At heart, Wild, Cheryl Strayed’s wildly popular memoir about hiking the Pacific Crest Trail, is a mother-daughter love story. Cheryl and her mom, Bobbi, attended college at the same time, and before the two got a chance to resolve their deeply loving, deeply charged dynamic (or even receive their degrees), Bobbi died of breast cancer – leaving Cheryl to feel she had failed in what she perceived as her job to protect her mom. It’s no wonder that the younger woman ruined her marriage, became addicted to heroin, and, almost secondarily, forced herself to walk 1,100 miles of desert and mountain land. She had a ghost to exorcise, and she exorcised it so beautifully that along the way she spawned a best-selling memoir – and, by extension, a movie produced by and starring Reese Witherspoon in the titular role. As Witherspoon has joked, this may be the first film ever to star a woman who has no money, no man, no parents, no job, and no opportunities but still boast a happy ending.
The overall pedigree of “Wild” is both impressive and a little surprising. Of course the story has flinty Reese and her strong jaw written all over it, and Laura Dern’s raw grace makes perfect sense for the character of Bobbi. Less intuitive is louche British novelist Nick Hornby as screenwriter, with direction provided by Jean-Marc Vallée, who helmed last year’s sinewy AIDS drama, “Dallas Buyers Club.” Valée also co-edited this film under the pseudonym John Mac McMurphy (as he did “Dallas Buyers Club”), and that’s the most important credit at hand. This is a film that’s really all about the editing.
If Cheryl’s story were told in a purely linear way, it’d be as much of a slog as her hike. Instead, it is shot with hand-held cameras that move constantly through 360 degrees, and it jumps among different plot strains – the dissolution of her marriage; her rough, rural childhood; her mother’s illness; her drug use – with individual shots sustained for mere seconds, like whispers. Or hallucinations, which is probably how she experienced her thoughts during the strenuous trek. This editing technique worked fabulously in “Dallas Buyers Club” and mostly works here, though some transitions feel less instinctive than convenient, as do the use of songs to ignite a flashback. In one heavy-handed shift, Cheryl is huffing and puffing through underbrush when we suddenly land on her huffing and puffing during a – shall we say – compromising sexual position that took place years before. Hmmmm.
That tail-wagging aside, “Wild” is to be commended for its representation of Cheryl’s sexuality. Given that her myriad extramarital encounters helped ruin her marriage and that unaccompanied women are often treated as prey, it’d be easy for this film to represent female sexuality – and, for that matter, male sexuality – in black and white terms. Victim. Whore. Predator. You know the spiel. Instead, Cheryl is reflected as a person with both healthy and destructive sexual appetites, and in her travels she encounters as many kind men as opportunistic ones.
The complexity of Cheryl’s character is what really makes this film, though, and for that Witherspoon herself is to be commended. Strayed’s pain, compassion, impatience, pretensions, and genuine literary passion all coexist here, crowding the actress’s face with as much alacrity as memories flash across the screen. Rarely do we experience such a fully fleshed-out female character in film (TV actually tends to do better by women these days), and we get the sense that, as hard as this production was – it was shot on the real-life PCT, and the actress was saddled with a Sisyphean backpack so she would realistically seem burdened – Reese enjoys not playing nice. Also to be commended is Dern, who has made a brilliant career of sussing out the fine line between transcendence and dangerous vulnerability. I can imagine no one else as Bobbi, a woman who managed to dig herself and her kids out of incredibly challenging circumstances but could not shed her attraction to difficult men. Gaby Hoffman, who plays Cheryl’s best friend in a small role, also provides unexpected pleasure; from her roles in “Girls” to “Obvious Child,” the newly returned actress is always a boost. I can’t wait until she scores her first big lead as an adult.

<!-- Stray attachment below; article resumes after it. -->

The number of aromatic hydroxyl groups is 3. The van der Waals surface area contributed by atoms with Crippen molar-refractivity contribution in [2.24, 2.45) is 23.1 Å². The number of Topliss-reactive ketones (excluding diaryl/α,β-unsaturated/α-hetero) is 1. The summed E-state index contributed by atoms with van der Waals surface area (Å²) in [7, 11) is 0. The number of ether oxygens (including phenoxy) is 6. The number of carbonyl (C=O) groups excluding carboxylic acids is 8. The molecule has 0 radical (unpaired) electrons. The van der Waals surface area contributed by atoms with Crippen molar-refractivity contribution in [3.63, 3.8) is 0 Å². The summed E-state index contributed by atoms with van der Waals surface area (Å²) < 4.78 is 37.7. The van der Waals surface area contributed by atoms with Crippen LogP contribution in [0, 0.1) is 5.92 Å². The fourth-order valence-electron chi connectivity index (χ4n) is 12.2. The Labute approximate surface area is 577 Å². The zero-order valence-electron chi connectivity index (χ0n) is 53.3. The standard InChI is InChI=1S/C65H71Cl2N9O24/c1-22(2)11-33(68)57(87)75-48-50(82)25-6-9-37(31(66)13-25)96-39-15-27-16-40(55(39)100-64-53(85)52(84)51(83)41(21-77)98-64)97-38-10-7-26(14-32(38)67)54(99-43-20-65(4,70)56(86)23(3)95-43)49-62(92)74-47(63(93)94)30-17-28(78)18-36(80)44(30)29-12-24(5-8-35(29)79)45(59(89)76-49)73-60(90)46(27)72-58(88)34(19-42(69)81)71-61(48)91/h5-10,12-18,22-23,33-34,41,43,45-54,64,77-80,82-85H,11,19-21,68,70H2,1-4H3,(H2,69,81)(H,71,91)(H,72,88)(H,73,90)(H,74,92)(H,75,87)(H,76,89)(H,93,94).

I’d be remiss if I didn’t acknowledge the film “Tracks,” which was released earlier this fall. In yet another example of the bizarre cinematic zeitgeist of “doubles” (such as the two films released in the mid-Aughts about Truman Capote), “Tracks” and “Wild” cover – you should forgive the pun – much of the same terrain. In the former, Mia Wasikowska stars as a lone wolf who hiked across 1,700 miles of Aussie dessert in the 1970s. The more the merrier, I say. (Much as I refuse to dismiss any film as a “chick flick,” I think we could do with many films about women braving challenging territory on their own terms. American movies are mostly about men doing exactly the same thing, and no one complains about “dick flicks.”)
It must be said that “Tracks” boasts far more breathtaking vistas. For a film that is ostensibly about the Great Outdoors, “Wild” is doggedly interior, as if to remind us that we never can see anything so long as we’re blinded by the ghosts of our pasts. It’s admirable, in a way: We’re locked in step with a woman who doesn’t glamorize her surroundings any more than she glamorizes herself. Maybe, in addition to being a mother-daughter love story, this film should be viewed as a modern Western – a kind of twenty-first-century John Ford film, complete with gritty visuals, a frontier spirit, and a solitary traveler. The twist: Rather than a big man in a cowboy hat, we’ve got a small woman in ill-fitting hiking boots.
This review originally was published in Word and Film.